Background: Contemporary studies have identified >1 cycle of induction chemotherapy to induce complete remission (CR) as an independent risk factor for relapse and mortality in younger adults with acute myeloid leukemia (AML; Othus et al., Leukemia 2019). This study aimed at defining the potential impact of previous induction chemotherapy on the clinical benefit of relapse-preventive immunotherapy in AML.
Methods: In a previously reported phase 3 trial (Brune et al., Blood 2006; Martner et al., Blood Rev 2013), two hundred and sixty-one patients with AML in first CR (18-84 years, median 55) who were not eligible for allogeneic transplantation were randomly assigned to receive immunotherapy with histamine dihydrochloride and low-dose interleukin-2 (HDC/IL-2) or standard of care (no treatment, control). The HDC component of this regimen aims at countering immunosuppression induced by reactive oxygen species, which are formed by the NOX2 enzyme expressed by normal and malignant myeloid cells. HDC, a NOX2 inhibitor, improves the function and viability of anti-leukemic lymphocytes such as natural killer cells and cytotoxic T cells (Martner et al., J Pathol 2019). The immunotherapy was initiated in CR1 after the completion of chemotherapy with the aim to prevent relapse in the post-consolidation phase. Cycles 1 to 3 comprised 3 weeks on treatment and 3 weeks off treatment. In cycles 4 to 10 the off-treatment periods were extended to 6 weeks. In each cycle, patients in the treatment arm received HDC (Noventia Pharma, Milan, Italy) at 0.5 mg and human recombinant low-dose IL-2 (aldesleukin; 16 400 IU/kg; Chiron Corporation, Emeryville, CA) subcutaneously twice a day. All patients were followed for at least 36 months after random assignment. The median follow-up time was 48 months.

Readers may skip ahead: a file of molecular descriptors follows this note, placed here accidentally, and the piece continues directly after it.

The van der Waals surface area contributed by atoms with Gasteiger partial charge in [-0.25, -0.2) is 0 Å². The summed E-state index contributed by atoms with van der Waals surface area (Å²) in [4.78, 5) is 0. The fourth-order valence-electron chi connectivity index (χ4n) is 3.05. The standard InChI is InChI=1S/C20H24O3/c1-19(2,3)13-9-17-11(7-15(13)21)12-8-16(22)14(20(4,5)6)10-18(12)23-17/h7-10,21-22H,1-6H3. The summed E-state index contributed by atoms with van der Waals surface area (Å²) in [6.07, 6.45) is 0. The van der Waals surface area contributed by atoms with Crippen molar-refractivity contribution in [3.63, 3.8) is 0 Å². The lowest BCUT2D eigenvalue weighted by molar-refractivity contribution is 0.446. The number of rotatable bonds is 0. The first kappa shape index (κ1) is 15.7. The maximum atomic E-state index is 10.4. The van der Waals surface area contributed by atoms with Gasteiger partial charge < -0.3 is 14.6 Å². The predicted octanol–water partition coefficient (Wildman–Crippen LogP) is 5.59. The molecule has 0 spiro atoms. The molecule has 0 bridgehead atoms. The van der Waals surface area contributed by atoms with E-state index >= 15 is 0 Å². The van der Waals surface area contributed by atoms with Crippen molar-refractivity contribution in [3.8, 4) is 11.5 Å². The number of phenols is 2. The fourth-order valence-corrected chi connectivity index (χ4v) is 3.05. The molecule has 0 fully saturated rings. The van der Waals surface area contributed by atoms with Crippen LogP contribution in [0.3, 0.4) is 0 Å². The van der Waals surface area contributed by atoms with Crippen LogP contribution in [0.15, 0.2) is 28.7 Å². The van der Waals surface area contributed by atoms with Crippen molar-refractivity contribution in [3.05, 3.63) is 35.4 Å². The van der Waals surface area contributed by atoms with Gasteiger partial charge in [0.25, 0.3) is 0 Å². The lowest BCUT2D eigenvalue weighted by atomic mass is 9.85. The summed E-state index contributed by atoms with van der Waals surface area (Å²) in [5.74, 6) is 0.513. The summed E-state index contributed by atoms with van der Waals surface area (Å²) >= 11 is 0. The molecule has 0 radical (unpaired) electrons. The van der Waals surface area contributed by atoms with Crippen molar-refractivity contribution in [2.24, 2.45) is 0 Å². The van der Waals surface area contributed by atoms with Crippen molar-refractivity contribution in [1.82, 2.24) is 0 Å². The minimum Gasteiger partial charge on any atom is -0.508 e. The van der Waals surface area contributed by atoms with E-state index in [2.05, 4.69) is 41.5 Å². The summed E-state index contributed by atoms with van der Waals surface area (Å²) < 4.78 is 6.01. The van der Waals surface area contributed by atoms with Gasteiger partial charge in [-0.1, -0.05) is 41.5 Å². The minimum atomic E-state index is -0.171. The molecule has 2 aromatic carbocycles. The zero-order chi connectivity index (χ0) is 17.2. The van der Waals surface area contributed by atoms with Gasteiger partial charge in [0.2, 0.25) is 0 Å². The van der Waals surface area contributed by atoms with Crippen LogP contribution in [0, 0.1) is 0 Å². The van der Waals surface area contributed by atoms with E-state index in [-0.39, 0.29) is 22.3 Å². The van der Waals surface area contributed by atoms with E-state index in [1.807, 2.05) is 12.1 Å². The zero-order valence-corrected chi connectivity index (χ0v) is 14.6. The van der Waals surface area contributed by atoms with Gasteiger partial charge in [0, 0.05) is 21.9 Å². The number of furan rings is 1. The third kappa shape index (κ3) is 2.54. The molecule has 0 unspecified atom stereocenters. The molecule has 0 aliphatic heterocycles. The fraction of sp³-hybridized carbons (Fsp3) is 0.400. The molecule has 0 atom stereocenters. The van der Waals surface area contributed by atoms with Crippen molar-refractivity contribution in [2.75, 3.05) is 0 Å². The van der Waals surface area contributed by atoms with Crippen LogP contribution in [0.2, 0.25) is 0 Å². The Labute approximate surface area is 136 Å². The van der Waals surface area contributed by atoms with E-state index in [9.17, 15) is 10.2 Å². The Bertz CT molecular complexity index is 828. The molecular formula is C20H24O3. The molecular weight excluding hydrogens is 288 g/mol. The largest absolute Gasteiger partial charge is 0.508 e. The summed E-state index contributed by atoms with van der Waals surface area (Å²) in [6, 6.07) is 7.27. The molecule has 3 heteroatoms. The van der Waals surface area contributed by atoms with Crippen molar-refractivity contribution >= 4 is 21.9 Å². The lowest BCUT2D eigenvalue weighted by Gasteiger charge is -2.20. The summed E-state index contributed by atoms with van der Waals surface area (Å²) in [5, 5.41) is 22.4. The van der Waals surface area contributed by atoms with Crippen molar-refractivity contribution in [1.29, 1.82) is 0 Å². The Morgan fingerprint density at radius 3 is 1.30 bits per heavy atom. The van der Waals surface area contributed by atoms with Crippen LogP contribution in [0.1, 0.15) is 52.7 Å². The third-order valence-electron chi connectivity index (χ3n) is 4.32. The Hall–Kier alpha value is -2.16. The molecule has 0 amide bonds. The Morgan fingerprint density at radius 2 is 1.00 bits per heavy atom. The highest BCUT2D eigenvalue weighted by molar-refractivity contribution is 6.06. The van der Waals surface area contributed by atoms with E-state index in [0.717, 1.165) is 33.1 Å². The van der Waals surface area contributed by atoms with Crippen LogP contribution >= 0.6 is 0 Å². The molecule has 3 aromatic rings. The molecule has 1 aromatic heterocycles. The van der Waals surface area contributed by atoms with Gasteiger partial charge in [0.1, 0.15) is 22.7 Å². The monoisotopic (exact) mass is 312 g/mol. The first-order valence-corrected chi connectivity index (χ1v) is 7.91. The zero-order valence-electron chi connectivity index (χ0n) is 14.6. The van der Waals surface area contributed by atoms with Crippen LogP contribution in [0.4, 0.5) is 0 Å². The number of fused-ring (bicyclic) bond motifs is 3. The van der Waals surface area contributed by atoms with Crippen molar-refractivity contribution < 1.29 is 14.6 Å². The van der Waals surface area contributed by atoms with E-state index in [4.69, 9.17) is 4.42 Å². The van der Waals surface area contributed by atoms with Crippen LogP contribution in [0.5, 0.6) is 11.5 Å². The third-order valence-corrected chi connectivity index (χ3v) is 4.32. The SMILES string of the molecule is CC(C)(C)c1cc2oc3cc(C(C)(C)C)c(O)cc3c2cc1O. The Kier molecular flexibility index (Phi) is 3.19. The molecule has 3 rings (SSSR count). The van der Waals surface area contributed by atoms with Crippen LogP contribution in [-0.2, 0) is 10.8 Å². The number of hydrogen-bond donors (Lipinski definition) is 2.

Results: The number of previous induction cycles was known in 260 patients, and 203 of these attained CR after 1 induction cycle (78%). Among the 57 remaining patients, forty-seven attained CR after 2 cycles, and 3 (n=7) or 4 (n=3) cycles were required to induce CR in 10 patients. We compared outcomes of patients who had achieved CR1 after 1 vs >1 cycle of induction chemotherapy and observed a non-significant trend towards inferior outcome in control arm patients who had required >1 induction with a similar trend in younger control patients (<60 years old). In the HDC/IL-2 arm, outcome was significantly superior in younger patients who had attained CR1 after 1 vs >1 induction (leukemia-free survival, LFS, P=0.0007, hazard ratio, HR, 1.67-6.77; overall survival, OS, P=0.009, HR 1.30-6.33 in multivariable analyses correcting for potential confounding factors for relapse and death).
When comparing outcomes between treatment and control arms within groups of patients who had attained CR1 after 1 cycle of induction chemotherapy, we observed that the LFS of patients in the HDC/IL-2 arm was significantly superior over controls (P=0.01 in multivariable analysis, N=203). In patients who were <60 years old at random assignment (N=130), treatment with HDC/IL-2 entailed significantly improved LFS (P=0.0008 vs control, HR 0.29-0.72) and OS (P=0.01, HR 0.28-0.75). HDC/IL-2 did not improve LFS or OS in patients who had required >1 cycle of induction to attain CR1 (P>0.5 vs control) and was not significantly beneficial in older patients. A test of interaction supported that the effect size of HDC/IL-2 vs control for LFS was more pronounced in younger patients who had attained CR after 1 (HR=0.48) vs >1 (HR=1.33) cycle of induction (P=0.04). Figure 1 shows Kaplan-Meier analyses of outcome, with unadjusted P-values from logrank tests, in the phase 3 trial arms among all patients attaining CR1 after 1 induction (A and B), in corresponding patients <60 years old (C and D) and in all patients who had attained CR1 after >1 cycle of induction (E and F).
Conclusions: These findings imply that the efficiency of previous induction chemotherapy independently determines the clinical benefit of relapse-preventive immunotherapy in adult AML patients who are not candidates for allogeneic transplantation. The results may have implications for the selection of patients who are likely to benefit from treatment with HDC/IL-2 and for the design of clinical trials that evaluate relapse-preventive immunotherapy.
Thorén:Cytovia, New York: Patents & Royalties: Holds patents protecting the use of NOX2 inhibitors in cancer. Martner:Cytovia, New York: Patents & Royalties: Holds patents protecting the use of NOX2 inhibitors in cancer. Hellstrand:Cytovia, New York: Patents & Royalties: Holds patents protecting the use of NOX2 inhibitors in cancer.
HDC/IL-2 is approved for the prevention of AML relapse within the EU but is not yet approved in the US.
Asterisk with author names denotes non-ASH members.
This icon denotes a clinically relevant abstract